back to top
My wish lists
Save your wish list
If you want to add more content to your wish list, simply log in. If you do not have a user account, please register for the Hanser Customer Center.

» Do you already have a user account? Please log in here.
» Don't have a user account yet? Please register here.
Your wish lists
If you want to use your wish list during your next visit, simply log in. If you do not have a user account, please register for the Hanser Customer Center.
» Do you already have a user account? Please log in here.
» Don't have a user account yet? Please register here.

« Back

Your advantages at a glance

  • One login for all Hanser portals
  • Individual home page for faster access to preferred content
  • Exclusive access to selected content
  • Personal wish lists on all portals
  • Central management of your personal information and newsletter subscriptions

Register now
Deutsch
Bookmark Bookmarked
11-16-2017

Fluffy Sandwich with Strong Features

Thermoplastic Sandwich Structures Automatically Made

There is a high demand for concepts of weight saving in aviation and automotive industry. Their large potential for lightweight construction therefore makes sandwich structures a very attractive option for these branches. Both sides of a lightweight core structure are covered with a face sheet. This way, weight is reduced, while excellent mechanical properties are achieved at the same time, e.g. flexural strength and energy absorption. What is more, sandwich structures offer good properties of thermal and acoustic isolation.

PP sandwich component comprised of face sheets, core material and a rib bay as a functional element (© Neue Materialien Bayreuth)

Talking about the production of sandwich structures, a characteristic feature, until today, has been time-consuming and expensive manual work. Automated processes can rarely be found, yielding only very simple components with restricted functionalities at present. That is where the MAI Sandwich research project comes in. Its aim was to develop a completely automated process that integrates forming and joining of coatings and core as well as component functionalization.

The project even went so far as to focus on recyclability of the materials, at this early state. Therefore, the engineers deliberately used sorted materials for the sandwich structures in order to make recycling of the components as simple and efficient as possible.

One Mold Concept to Fit Many Materials

To make sure components have a high compressive strength, the researchers used fiber-reinforced plastics from automotive (PP-GF, PP-CF, PA-CF) and aviation (PESU-CF) applications, respectively. While processing conditions are different for the materials, finding a mold concept to fit all of these materials represented a particular challenge. For example, PESU-CF must be heated up to approx. 400°C (while PP requires only just above 200°C) and coatings are only one millimeter thick, thus cooling down very fast. This is why a very fast handling system had to be designed for the sandwich layers previously heated up in peripheral units, to transfer them to the mold without major loss in temperature.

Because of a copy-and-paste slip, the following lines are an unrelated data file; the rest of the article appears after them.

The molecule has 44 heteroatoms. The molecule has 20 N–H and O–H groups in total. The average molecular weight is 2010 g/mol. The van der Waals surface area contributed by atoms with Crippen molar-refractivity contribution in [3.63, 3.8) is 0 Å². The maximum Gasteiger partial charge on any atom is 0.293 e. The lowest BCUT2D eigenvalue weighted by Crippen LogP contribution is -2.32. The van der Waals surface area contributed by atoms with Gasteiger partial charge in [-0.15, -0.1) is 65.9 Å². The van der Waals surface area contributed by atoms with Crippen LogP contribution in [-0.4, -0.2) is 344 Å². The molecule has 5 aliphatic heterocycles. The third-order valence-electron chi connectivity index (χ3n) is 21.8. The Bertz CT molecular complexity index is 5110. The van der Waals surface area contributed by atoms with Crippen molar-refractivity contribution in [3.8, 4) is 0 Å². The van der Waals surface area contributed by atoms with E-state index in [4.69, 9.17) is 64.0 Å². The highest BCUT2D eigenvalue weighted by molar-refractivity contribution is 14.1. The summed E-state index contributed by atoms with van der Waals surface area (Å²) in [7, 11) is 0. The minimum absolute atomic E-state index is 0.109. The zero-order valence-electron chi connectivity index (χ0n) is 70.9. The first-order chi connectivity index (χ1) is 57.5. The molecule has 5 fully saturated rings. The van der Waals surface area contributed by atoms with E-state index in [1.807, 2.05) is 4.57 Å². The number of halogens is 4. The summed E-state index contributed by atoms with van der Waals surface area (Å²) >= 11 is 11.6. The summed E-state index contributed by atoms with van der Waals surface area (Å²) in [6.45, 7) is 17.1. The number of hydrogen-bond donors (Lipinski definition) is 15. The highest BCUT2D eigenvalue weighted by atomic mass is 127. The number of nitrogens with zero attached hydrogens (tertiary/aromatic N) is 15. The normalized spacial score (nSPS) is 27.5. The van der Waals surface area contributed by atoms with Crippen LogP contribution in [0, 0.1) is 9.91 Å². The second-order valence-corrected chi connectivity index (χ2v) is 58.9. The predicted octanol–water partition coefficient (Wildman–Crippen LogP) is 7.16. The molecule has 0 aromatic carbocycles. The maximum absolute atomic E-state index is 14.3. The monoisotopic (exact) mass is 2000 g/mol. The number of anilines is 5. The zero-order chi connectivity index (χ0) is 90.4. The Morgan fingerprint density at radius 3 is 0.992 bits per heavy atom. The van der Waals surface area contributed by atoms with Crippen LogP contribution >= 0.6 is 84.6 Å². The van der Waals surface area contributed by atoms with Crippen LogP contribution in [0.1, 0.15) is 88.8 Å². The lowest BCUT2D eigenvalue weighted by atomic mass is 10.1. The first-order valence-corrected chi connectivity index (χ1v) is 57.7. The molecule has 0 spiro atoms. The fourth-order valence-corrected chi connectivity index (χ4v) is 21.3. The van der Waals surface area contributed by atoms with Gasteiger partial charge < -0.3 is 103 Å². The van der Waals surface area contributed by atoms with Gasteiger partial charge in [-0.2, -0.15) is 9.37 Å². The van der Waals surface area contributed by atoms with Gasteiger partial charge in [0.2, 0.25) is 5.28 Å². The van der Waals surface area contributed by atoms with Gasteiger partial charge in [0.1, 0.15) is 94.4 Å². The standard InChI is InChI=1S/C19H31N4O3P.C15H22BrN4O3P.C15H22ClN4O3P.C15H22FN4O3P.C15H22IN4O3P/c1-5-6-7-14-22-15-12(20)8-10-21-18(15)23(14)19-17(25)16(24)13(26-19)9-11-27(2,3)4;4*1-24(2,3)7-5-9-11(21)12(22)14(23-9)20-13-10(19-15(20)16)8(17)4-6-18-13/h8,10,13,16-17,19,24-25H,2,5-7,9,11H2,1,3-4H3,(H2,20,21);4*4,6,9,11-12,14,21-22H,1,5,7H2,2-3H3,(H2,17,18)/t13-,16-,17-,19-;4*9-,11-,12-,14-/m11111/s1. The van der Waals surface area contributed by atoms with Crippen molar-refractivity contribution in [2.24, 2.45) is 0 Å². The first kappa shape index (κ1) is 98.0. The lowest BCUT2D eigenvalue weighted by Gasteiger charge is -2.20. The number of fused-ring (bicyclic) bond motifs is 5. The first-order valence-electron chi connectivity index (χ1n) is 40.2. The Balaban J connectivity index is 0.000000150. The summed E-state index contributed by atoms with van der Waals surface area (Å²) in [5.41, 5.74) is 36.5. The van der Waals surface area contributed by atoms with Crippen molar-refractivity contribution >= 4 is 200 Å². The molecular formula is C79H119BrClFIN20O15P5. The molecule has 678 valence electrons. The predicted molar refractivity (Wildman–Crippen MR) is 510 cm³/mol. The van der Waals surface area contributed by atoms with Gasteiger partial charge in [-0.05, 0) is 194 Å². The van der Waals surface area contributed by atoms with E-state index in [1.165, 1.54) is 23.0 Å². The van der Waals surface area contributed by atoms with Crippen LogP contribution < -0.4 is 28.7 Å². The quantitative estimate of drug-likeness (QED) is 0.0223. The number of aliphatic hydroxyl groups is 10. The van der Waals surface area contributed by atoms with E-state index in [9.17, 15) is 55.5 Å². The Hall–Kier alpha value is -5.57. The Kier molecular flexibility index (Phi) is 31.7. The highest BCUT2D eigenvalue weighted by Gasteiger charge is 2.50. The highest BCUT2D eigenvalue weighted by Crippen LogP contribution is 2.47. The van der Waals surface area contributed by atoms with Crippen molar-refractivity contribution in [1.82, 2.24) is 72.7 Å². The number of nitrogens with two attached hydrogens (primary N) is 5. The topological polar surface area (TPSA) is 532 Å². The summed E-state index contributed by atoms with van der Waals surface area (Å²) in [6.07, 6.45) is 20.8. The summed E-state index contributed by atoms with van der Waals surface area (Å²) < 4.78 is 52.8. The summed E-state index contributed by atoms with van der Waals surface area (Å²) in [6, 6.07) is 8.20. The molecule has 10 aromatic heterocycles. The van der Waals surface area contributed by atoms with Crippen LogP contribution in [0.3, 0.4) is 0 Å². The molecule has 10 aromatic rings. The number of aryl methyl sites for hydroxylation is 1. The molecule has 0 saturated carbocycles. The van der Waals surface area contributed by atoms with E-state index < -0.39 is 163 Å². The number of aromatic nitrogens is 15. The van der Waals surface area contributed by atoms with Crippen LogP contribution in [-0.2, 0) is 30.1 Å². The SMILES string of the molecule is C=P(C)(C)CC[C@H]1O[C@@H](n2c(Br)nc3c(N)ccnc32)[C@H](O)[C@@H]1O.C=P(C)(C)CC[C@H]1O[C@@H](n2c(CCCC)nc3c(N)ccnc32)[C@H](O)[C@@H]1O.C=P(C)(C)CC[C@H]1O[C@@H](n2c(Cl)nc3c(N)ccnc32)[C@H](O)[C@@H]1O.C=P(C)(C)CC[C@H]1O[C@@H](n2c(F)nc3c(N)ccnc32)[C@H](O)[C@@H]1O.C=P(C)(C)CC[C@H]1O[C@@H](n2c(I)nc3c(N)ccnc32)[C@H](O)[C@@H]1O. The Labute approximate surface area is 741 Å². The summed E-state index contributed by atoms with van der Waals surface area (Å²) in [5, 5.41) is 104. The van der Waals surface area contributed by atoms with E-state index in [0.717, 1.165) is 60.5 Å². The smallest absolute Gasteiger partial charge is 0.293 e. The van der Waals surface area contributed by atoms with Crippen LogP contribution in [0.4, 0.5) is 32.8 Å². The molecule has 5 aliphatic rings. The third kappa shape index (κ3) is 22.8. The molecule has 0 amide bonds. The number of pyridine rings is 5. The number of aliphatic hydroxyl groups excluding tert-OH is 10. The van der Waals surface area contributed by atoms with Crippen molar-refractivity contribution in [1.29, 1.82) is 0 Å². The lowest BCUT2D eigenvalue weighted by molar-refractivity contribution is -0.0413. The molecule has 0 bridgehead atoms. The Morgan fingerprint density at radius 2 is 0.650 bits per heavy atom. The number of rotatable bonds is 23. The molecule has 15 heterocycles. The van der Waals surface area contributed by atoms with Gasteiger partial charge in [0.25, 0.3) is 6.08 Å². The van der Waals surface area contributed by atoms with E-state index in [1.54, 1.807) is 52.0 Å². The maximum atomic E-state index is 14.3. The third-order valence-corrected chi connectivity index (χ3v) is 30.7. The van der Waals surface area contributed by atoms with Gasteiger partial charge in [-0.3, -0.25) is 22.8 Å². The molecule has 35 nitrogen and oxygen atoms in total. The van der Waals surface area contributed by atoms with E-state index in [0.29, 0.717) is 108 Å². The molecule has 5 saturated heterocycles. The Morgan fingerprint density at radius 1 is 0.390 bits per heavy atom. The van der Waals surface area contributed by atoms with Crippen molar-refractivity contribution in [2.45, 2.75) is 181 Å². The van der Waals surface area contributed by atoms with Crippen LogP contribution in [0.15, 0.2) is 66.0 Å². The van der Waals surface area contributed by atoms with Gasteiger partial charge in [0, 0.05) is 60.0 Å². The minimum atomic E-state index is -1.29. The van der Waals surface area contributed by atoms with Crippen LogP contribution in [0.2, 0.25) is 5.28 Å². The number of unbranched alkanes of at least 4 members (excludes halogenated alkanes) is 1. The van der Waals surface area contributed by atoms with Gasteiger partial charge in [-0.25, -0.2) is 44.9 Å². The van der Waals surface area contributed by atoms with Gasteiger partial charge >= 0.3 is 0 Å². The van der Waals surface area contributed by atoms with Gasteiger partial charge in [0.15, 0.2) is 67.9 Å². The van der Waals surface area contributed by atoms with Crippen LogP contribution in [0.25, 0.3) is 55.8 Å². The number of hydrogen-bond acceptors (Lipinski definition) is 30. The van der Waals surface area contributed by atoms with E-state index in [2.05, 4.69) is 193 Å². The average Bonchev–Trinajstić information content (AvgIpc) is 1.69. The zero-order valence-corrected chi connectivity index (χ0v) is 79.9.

Functional elements such as ribs or screw bosses can be molded on the sandwich structure (© Neue Materialien Bayreuth)

An entirely new kind of process technology was also necessary so that sandwich structures could be functionalized, and to prevent deconsolidation of the coatings during joining. This is because it is impossible to mold materials directly upon a sandwich structure due to the high pressures applied (approx. 1500 bars are required with the aviation material PESU-CF), which would make the foam core collapse. A novel type of slide-table mold with a dummy core of steel solves this challenge. To put it simply, the thermoplastic coatings are pressed against a steel version of the foam core, to be formed. The functional elements can now be molded on without any problems, because the steel dummy core can resist the high pressure. The actual foam core is inserted into the mold in a following step, when joined to the coatings.

High Degree of Automation with Favorable Cycle Times

The partners are satisfied with the overall outcome of the project. Operating on a plant with only one mold, the partners to MAI Sandwich were successful in producing thermoplastic sandwich structures including their functional elements in a process almost completely automated. The process can even handle several types of plastics with the most diverse properties. The novel process reaches a high degree of automation and outstanding cycle times - in an all-automatic mode, processing times of under 2.5 min for automotive materials, and under 5 min. for aviation materials are possible. Another outstanding feature is the application of sorted materials, making the components extremely well suited for recycling.

The MAI Sandwich research project was funded by the Federal Ministry of Education and Research. The partners to the project were:

  • Airbus Defence and Space GmbH Airbus Group Innovations
  • BASF SE
  • BMW AG
  • Foldcore GmbH
  • Hofmann – Ihr Impulsgeber (Werkzeugbau Siegfried Hofmann GmbH)
  • Neenah Gessner GmbH
  • Neue Materialien Bayreuth GmbH
  • SGL Carbon GmbH
  • TU München – Chair of Carbon Composites
Company profile

BASF SE

Carl-Bosch-Str. 38
DE 67056 Ludwigshafen
Tel.: 0621 60-0
Fax: 0621 60-42525

Neue Materialien Bayreuth GmbH

Gottlieb-Keim-Straße 60
DE 95448 Bayreuth

Werkzeugbau Siegfried Hofmann GmbH Ihr Impulsgeber

An der Zeil 2
DE 96215 Lichtenfels
Tel.: 09571 766-0

These articles might be interesting for you
Newsletter

Would you like to subscribe to our Newsletters on plastics technology and profit from the latest information?

Subscribe here

Subscribe here